Welcome to Tripoli, Lebanon's second-largest city and a town living on the brink of chaos. Tripoli's only an hour-drive north of the glittering boutiques and flash nightclubs in Beirut but it's a completely different world. Like neighboring Syria, Tripoli is a predominantly Sunni Muslim city in a battle with Alawite minority who support the Assad regime.
Just one street, ironically called Syria Street, separates the two warring communities. Now it looks like the conflict in Syria is threatening to spill over into Lebanon and Tripoli's ready to explode.
You can hear a celebratory gunfight as you come into the center of the city. Local Sunnis are celebrating the return of a prominent Sunni militia commander after months in exile. It's Eid al-Adha, the festival of sacrifice, one of the most important holidays in the Muslim calendar. But in Tripoli the celebrations are unusually muted. No one has any money and everyone's dreading the outbreak of major clashes between the Sunnis and Alawites.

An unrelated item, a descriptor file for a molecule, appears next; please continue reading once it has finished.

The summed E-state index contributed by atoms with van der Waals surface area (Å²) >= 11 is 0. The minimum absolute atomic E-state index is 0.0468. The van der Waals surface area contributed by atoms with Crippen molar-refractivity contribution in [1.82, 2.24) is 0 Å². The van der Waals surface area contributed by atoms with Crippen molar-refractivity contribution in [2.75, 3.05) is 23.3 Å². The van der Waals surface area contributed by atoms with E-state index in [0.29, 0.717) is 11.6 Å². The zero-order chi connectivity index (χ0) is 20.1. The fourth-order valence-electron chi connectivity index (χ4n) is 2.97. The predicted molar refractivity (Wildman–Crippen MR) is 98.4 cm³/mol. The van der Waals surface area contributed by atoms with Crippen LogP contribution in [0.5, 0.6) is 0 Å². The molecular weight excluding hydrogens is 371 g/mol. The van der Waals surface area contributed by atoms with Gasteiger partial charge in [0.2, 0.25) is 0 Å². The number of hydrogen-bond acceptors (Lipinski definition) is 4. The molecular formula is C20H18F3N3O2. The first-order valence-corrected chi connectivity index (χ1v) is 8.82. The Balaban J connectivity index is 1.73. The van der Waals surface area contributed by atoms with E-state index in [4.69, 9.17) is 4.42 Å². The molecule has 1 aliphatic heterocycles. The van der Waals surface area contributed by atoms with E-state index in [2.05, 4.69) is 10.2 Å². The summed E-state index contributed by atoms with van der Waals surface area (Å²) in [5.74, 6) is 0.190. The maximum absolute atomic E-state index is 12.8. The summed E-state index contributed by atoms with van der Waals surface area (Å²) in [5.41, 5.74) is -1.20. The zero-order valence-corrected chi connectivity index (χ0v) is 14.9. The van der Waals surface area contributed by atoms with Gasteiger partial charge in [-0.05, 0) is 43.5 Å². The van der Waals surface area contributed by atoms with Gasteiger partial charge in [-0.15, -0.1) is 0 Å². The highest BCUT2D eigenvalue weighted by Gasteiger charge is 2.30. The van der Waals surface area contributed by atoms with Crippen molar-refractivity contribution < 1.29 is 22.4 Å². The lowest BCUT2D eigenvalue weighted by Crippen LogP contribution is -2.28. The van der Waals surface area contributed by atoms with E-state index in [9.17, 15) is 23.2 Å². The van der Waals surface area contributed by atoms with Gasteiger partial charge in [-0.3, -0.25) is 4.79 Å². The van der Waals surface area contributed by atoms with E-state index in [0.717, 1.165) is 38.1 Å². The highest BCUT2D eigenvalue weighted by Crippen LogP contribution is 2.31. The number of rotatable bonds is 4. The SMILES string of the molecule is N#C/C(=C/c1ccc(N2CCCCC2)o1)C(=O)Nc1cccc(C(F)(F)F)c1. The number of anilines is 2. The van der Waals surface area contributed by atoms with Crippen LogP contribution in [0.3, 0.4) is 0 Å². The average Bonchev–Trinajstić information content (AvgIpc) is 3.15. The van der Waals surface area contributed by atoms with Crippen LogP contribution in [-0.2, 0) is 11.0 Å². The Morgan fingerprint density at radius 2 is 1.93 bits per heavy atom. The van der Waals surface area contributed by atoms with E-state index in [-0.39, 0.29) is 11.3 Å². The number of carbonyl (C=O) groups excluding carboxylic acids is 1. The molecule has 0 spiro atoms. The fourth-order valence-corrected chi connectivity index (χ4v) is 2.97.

Tensions between the two neighborhoods are higher than ever before. Even the smallest incident can spiral out of control, petting the two communities against each other in street battle. The war in Syria is pushing bordering Lebanon on the verge of the endless-war-horror-pit, and nowhere is the increasing anarchy more obvious than in the second city of Tripoli. The country's weak administration is obviously unable to stop this hostile street fighting.
With legislation no longer existent in Tripoli, warlords like Sunni commander Ziad Allouki are now the city's real kings, so VICE was socializing with him and his combatants for a while to find out why they're fighting, and whether the country really is on the brink of civil war.